The evening of Jan. 20 into Jan. 21 also marks the first supermoon of the year, when Earth’s natural satellite is closest, and a ‘blood moon’ will be created by the Earth’s shadow.
It is time to get outside and just look up. Brave the cold if the skies are clear on the evening of Jan. 20 and early morning hours of Jan. 21 to witness the last time a total lunar eclipse will be visible in North America until May 26, 2021.
On Jan. 20 the first full moon of 2019 will lighten the sky. It also will be a bit dimmed for more than three hours by the Earth’s shadow, according to predictions byFred Espenak of the National Aeronautics and Space Administration, or NASA. If visiting NASA’s eclipse information page, be aware the organization uses Universal Time (the successor to Greenwich Mean Time), meaning five hours must be subtracted to translate the timetable to Eastern Standard Time.
EarthSky.org offers the following breakdown: the beginning, or partial umbral eclipse, starts at 10:34 p.m.; the total lunar eclipse runs from 11:41 p.m. to 12:43 a.m. on Jan. 21. The greatest eclipse will occur at 12:12 a.m. according to EarthSky.org and 12:13 a.m. according to NASA. A partial eclipse will wane until 1:51 a.m.
“Though max eclipse is at midnight, I highly encourage all to dig out and dust off their telescopes, or even use binoculars to see the January 20 lunar eclipse,” said Elan Lift, 2019 Berks County Amateur Astronomical Society president. “We’ll start to see Earth’s shadow wash over Luna (the moon) as is blocks light from Sol (the sun). Be sure to zoom in on craters as the shadows ‘pop’ across. It may not look like much when it starts around 9:30 p.m. EST, but the red coloration is in full effect around midnight. Let’s hope the weather holds to see the red moon from Reading.”
A lunar eclipse occurs when the Earth gets between the sun and the moon and the Earth’s shadow covers the moon. The shadow creates a red cast to the surface of the moon and that is where the name “blood moon” comes from.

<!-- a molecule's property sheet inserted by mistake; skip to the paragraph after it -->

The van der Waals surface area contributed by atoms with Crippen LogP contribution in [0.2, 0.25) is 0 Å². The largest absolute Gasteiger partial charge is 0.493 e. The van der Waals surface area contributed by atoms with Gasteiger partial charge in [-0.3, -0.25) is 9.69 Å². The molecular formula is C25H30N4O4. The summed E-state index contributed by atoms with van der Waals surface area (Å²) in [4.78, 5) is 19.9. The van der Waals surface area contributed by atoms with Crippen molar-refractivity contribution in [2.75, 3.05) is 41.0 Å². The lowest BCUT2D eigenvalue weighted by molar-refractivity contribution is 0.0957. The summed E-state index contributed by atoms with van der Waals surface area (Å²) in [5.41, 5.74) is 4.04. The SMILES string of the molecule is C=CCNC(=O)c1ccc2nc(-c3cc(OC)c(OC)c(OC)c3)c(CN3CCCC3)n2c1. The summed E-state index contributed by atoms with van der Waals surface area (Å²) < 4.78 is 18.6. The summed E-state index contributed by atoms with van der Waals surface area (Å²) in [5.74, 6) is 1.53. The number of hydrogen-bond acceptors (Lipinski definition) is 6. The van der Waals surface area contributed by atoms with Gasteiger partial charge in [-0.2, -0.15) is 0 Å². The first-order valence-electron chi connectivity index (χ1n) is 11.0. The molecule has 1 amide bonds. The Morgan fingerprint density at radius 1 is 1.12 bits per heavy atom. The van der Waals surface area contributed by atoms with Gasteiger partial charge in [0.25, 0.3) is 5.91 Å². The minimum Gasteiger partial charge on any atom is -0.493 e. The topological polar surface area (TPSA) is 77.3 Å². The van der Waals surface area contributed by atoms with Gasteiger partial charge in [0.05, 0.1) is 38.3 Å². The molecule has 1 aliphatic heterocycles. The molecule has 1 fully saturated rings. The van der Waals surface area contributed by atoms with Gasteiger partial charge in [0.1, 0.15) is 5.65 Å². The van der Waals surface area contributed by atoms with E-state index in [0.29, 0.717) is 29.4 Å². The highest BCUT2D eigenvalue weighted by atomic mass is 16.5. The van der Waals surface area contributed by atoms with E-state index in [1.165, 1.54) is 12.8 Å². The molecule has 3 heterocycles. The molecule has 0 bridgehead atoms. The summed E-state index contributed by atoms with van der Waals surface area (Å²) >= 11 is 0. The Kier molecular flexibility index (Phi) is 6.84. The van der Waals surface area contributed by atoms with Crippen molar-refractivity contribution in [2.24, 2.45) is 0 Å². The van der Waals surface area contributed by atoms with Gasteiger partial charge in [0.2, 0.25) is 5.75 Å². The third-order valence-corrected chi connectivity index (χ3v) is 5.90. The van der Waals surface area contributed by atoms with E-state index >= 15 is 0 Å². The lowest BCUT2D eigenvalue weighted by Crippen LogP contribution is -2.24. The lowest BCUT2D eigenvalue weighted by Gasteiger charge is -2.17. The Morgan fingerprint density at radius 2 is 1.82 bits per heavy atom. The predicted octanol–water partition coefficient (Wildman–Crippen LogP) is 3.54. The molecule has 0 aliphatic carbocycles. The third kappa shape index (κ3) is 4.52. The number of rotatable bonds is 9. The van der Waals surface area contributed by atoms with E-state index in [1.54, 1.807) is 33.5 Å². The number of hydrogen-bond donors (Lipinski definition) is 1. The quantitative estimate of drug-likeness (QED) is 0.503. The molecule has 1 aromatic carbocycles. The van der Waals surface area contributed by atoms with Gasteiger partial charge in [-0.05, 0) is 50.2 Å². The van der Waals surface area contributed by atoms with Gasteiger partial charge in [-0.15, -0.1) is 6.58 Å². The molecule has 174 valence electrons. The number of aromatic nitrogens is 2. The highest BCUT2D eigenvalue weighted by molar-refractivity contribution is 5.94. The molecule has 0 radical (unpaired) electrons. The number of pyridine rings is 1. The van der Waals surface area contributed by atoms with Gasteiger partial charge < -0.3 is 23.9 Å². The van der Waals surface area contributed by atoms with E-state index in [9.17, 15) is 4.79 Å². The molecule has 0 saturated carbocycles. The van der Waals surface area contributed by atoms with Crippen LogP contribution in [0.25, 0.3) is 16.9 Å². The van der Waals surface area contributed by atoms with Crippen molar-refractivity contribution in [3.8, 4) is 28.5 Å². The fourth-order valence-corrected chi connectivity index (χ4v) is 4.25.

The last total lunar eclipse the Earth experienced was on July 27, 2018, but it was not visible in North America. One on Jan. 31, 2018, was visible to only western North America. The last time a total lunar eclipse would have been visible in Berks was Sept. 28, 2015.
Reading Eagle: Ben Hasty |
Elan Lift, of Reading, holds one of his telescopes, a 60 mm Bushnell. Next to him are two reflector telescopes during a meeting of the Berks County Amateur Astronomical Society at the Bicentennial House in West Reading on Nov. 9, 2017.
Lift, 27, is a planetarium assistant at the Reading Public Museum and has organized a gathering of eclipse watchers for unofficial observations at Trooper Thorn’s, 451 Morgantown Road (Route 10), for Sunday night. He will be there from 9:30 p.m. to midnight to answer questions and help people with their telescopes or binoculars.
“Just walk outside and look up,” Lift said. “Light pollution doesn’t matter, even from the middle of the city you can have a good view.”
Lift should know, he is a city resident and has been an avid astronomy enthusiast for eight years.
“I didn’t realize how interested in it I was until I walked through the doors of the planetarium when I was 19,” Lift said.
The Wyomissing High grad said he worked at the Neag Planetarium while he studied genetics and developmental science at Penn State Berks and the amount of scientific development in the area of space has kept his interest growing. What is in space, how humans travel through it and are sustained in it all fascinate him.
“It’s really what I love,” Lift said.
He has been able to kindle that fire by being involved in the BCAAS.
“We’re a group of enthusiasts that love to share our loves of the skies,” he said.